Leave some fat

You’ve been doing great – your calendar is well-organized, your day is thoughtfully planned, and you’ve even scheduled meetings with yourself. Your day seems to be cruising along just as you envisioned.

And then, BAM! The unexpected hits you, a crisis unfolds, and it feels like your well-planned day is going up in smoke.

Bonjour, in this video, I want to make one simple suggestion to improve how you plan your day. 

I’ve had the privilege of working with many leaders, and they often vent their frustration about the constant firefighting they face. It’s those unforeseen crises, the curveballs that life likes to throw our way. They say, “Cyril, I try to structure my day just like you recommend. I set aside time for myself, I get organized, but then, my boss drops a bomb, or an urgent client matter pops up, or a stakeholder throws a wrench in the works. Suddenly, my day is nothing like I had planned.”

Here’s my advice: Plan for the Unplanned

The reality is, you can’t predict exactly when these crises will strike or how often they’ll occur. But if you’ve been at this game for a while, you probably have a rough idea of how frequently they pop up. 

So, here’s the plan: Dedicate some time to consider how much “crisis time” you realistically need each day. Reflect on your recent days or weeks and ask yourself, “How much time should I leave open for the unexpected?” If you’re like most folks, leaving an hour open sounds reasonable.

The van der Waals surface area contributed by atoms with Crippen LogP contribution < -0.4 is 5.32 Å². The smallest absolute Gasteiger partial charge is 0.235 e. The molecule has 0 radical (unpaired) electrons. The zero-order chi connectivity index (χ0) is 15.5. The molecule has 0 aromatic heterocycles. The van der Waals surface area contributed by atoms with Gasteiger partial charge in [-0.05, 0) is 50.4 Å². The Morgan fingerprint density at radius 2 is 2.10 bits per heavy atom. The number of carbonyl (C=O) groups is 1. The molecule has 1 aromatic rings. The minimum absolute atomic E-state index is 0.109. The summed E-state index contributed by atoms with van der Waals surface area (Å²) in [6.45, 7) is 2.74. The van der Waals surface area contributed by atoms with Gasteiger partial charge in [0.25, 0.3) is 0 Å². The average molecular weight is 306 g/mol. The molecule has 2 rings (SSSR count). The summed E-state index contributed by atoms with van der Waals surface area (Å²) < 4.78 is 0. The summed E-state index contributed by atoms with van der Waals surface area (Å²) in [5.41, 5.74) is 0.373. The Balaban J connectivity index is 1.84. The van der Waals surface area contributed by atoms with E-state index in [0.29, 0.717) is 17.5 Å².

But let’s take it up a notch. How about setting aside two hours? If you typically work a 10-hour day, aim to plan only eight hours of work. This leaves a generous two-hour buffer for dealing with the unexpected. 

Now, here’s the beauty of it all. If no crises rear their heads that day (fingers crossed), you’ve just gained two extra hours. You can use this time to delve deeper into important projects or, head home early for some well-deserved relaxation. It’s a win-win!

And if, as Murphy’s Law often dictates, a crisis does emerge, you’ve already factored in some time to handle it. It might not be a perfect solution, but it’s certainly better than having no plan in place. 

So, let me ask you this: Do you plan for the unplanned? Do you keep a buffer in your daily calendar?  

A little suggestion: you might need to protect those hours, so others don’t schedule over them. 

This is this week’s Work Smarter: Live Better tip. 

Wishing you a lovely day ahead! 

A bientôt,

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